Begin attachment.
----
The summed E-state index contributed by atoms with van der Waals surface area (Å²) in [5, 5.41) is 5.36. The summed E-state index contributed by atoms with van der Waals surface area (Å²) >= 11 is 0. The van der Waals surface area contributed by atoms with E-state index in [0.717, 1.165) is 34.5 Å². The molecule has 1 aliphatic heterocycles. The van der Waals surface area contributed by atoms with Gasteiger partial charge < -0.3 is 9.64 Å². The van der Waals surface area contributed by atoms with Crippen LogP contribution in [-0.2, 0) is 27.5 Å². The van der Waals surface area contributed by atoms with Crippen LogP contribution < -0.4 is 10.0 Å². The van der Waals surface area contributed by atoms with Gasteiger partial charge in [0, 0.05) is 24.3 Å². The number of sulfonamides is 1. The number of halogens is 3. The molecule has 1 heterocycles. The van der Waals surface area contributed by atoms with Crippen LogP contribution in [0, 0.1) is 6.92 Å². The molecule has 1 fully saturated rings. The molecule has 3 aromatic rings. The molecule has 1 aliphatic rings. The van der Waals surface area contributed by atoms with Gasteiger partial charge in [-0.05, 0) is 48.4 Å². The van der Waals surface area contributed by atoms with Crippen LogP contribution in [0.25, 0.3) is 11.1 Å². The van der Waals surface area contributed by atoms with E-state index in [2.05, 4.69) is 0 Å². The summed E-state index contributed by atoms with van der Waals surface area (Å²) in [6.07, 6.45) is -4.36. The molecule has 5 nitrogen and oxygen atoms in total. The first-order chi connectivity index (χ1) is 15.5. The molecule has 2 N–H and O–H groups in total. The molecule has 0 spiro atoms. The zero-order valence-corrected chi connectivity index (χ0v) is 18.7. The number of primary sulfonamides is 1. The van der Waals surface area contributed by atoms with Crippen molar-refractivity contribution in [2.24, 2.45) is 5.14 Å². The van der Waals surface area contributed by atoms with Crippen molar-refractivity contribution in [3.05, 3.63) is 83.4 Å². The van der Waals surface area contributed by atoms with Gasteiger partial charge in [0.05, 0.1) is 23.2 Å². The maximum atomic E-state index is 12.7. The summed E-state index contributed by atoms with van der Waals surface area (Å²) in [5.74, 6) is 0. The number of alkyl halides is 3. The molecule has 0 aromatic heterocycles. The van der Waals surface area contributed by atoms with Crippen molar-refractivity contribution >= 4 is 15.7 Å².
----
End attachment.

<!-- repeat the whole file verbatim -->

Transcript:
The summed E-state index contributed by atoms with van der Waals surface area (Å²) in [5, 5.41) is 5.36. The summed E-state index contributed by atoms with van der Waals surface area (Å²) >= 11 is 0. The van der Waals surface area contributed by atoms with E-state index in [0.717, 1.165) is 34.5 Å². The molecule has 1 aliphatic heterocycles. The van der Waals surface area contributed by atoms with Gasteiger partial charge < -0.3 is 9.64 Å². The van der Waals surface area contributed by atoms with Crippen LogP contribution in [-0.2, 0) is 27.5 Å². The van der Waals surface area contributed by atoms with Crippen LogP contribution < -0.4 is 10.0 Å². The van der Waals surface area contributed by atoms with Gasteiger partial charge in [0, 0.05) is 24.3 Å². The number of sulfonamides is 1. The number of halogens is 3. The molecule has 1 heterocycles. The van der Waals surface area contributed by atoms with Crippen LogP contribution in [0, 0.1) is 6.92 Å². The molecule has 1 fully saturated rings. The molecule has 3 aromatic rings. The molecule has 1 aliphatic rings. The van der Waals surface area contributed by atoms with Gasteiger partial charge in [-0.05, 0) is 48.4 Å². The van der Waals surface area contributed by atoms with Crippen LogP contribution in [0.25, 0.3) is 11.1 Å². The van der Waals surface area contributed by atoms with E-state index in [2.05, 4.69) is 0 Å². The summed E-state index contributed by atoms with van der Waals surface area (Å²) in [6.07, 6.45) is -4.36. The molecule has 5 nitrogen and oxygen atoms in total. The first-order chi connectivity index (χ1) is 15.5. The molecule has 2 N–H and O–H groups in total. The molecule has 0 spiro atoms. The zero-order valence-corrected chi connectivity index (χ0v) is 18.7. The number of primary sulfonamides is 1. The van der Waals surface area contributed by atoms with Crippen molar-refractivity contribution in [2.24, 2.45) is 5.14 Å². The van der Waals surface area contributed by atoms with Crippen molar-refractivity contribution in [3.05, 3.63) is 83.4 Å². The van der Waals surface area contributed by atoms with Gasteiger partial charge in [0.05, 0.1) is 23.2 Å². The maximum atomic E-state index is 12.7. The summed E-state index contributed by atoms with van der Waals surface area (Å²) in [5.74, 6) is 0. The number of alkyl halides is 3. The molecule has 0 aromatic heterocycles. The van der Waals surface area contributed by atoms with Crippen molar-refractivity contribution >= 4 is 15.7 Å².